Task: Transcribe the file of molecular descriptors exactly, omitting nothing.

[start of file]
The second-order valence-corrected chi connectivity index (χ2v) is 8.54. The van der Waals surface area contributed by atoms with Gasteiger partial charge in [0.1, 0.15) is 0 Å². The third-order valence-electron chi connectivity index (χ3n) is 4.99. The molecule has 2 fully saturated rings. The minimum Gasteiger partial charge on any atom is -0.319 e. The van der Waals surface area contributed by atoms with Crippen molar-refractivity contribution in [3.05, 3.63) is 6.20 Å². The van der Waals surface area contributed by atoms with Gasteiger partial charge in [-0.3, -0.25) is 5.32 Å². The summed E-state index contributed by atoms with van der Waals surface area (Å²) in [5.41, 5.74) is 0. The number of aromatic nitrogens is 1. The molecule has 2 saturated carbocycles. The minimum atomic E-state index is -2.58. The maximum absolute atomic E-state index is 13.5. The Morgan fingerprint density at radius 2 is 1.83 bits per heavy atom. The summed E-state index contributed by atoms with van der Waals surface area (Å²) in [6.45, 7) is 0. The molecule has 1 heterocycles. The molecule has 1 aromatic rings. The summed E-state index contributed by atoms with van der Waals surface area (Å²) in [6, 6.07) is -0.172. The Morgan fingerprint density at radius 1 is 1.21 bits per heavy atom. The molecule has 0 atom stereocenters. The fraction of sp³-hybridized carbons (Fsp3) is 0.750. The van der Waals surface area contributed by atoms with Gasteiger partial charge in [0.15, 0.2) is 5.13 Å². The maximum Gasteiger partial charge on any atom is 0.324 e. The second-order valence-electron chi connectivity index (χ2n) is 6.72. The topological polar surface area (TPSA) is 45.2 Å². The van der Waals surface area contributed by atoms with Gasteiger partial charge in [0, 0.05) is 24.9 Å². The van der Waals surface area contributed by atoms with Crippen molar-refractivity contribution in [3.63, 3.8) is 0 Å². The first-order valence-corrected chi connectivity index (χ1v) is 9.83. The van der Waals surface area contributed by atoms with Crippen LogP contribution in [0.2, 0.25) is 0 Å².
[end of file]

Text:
The second-order valence-corrected chi connectivity index (χ2v) is 8.54. The van der Waals surface area contributed by atoms with Gasteiger partial charge in [0.1, 0.15) is 0 Å². The third-order valence-electron chi connectivity index (χ3n) is 4.99. The molecule has 2 fully saturated rings. The minimum Gasteiger partial charge on any atom is -0.319 e. The van der Waals surface area contributed by atoms with Crippen molar-refractivity contribution in [3.05, 3.63) is 6.20 Å². The van der Waals surface area contributed by atoms with Gasteiger partial charge in [-0.3, -0.25) is 5.32 Å². The summed E-state index contributed by atoms with van der Waals surface area (Å²) in [5.41, 5.74) is 0. The number of aromatic nitrogens is 1. The molecule has 2 saturated carbocycles. The minimum atomic E-state index is -2.58. The maximum absolute atomic E-state index is 13.5. The Morgan fingerprint density at radius 2 is 1.83 bits per heavy atom. The summed E-state index contributed by atoms with van der Waals surface area (Å²) in [6.45, 7) is 0. The molecule has 1 heterocycles. The molecule has 1 aromatic rings. The summed E-state index contributed by atoms with van der Waals surface area (Å²) in [6, 6.07) is -0.172. The Morgan fingerprint density at radius 1 is 1.21 bits per heavy atom. The molecule has 0 atom stereocenters. The fraction of sp³-hybridized carbons (Fsp3) is 0.750. The van der Waals surface area contributed by atoms with Gasteiger partial charge in [0.15, 0.2) is 5.13 Å². The maximum Gasteiger partial charge on any atom is 0.324 e. The second-order valence-electron chi connectivity index (χ2n) is 6.72. The topological polar surface area (TPSA) is 45.2 Å². The van der Waals surface area contributed by atoms with Gasteiger partial charge in [0, 0.05) is 24.9 Å². The van der Waals surface area contributed by atoms with Crippen molar-refractivity contribution in [3.63, 3.8) is 0 Å². The first-order valence-corrected chi connectivity index (χ1v) is 9.83. The van der Waals surface area contributed by atoms with Crippen LogP contribution in [0.2, 0.25) is 0 Å².